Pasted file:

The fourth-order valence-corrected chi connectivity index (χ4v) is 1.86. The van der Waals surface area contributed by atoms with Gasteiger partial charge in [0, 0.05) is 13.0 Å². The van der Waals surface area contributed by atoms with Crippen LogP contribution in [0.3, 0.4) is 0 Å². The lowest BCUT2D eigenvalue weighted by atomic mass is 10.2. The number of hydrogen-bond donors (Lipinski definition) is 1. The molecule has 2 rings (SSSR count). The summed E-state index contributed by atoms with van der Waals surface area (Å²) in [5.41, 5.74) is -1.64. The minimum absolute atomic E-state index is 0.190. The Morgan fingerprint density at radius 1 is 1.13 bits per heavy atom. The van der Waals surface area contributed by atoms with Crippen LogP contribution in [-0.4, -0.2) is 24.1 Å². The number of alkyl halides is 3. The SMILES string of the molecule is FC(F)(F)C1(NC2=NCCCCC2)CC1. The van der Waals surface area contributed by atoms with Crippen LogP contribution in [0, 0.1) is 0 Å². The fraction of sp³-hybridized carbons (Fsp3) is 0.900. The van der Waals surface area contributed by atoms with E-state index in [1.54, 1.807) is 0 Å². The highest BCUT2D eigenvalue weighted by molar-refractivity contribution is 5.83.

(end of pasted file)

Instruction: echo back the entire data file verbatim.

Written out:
The fourth-order valence-corrected chi connectivity index (χ4v) is 1.86. The van der Waals surface area contributed by atoms with Gasteiger partial charge in [0, 0.05) is 13.0 Å². The van der Waals surface area contributed by atoms with Crippen LogP contribution in [0.3, 0.4) is 0 Å². The lowest BCUT2D eigenvalue weighted by atomic mass is 10.2. The number of hydrogen-bond donors (Lipinski definition) is 1. The molecule has 2 rings (SSSR count). The summed E-state index contributed by atoms with van der Waals surface area (Å²) in [5.41, 5.74) is -1.64. The minimum absolute atomic E-state index is 0.190. The Morgan fingerprint density at radius 1 is 1.13 bits per heavy atom. The van der Waals surface area contributed by atoms with Crippen LogP contribution in [-0.4, -0.2) is 24.1 Å². The number of alkyl halides is 3. The SMILES string of the molecule is FC(F)(F)C1(NC2=NCCCCC2)CC1. The van der Waals surface area contributed by atoms with Crippen LogP contribution in [0, 0.1) is 0 Å². The fraction of sp³-hybridized carbons (Fsp3) is 0.900. The van der Waals surface area contributed by atoms with E-state index in [1.54, 1.807) is 0 Å². The highest BCUT2D eigenvalue weighted by molar-refractivity contribution is 5.83.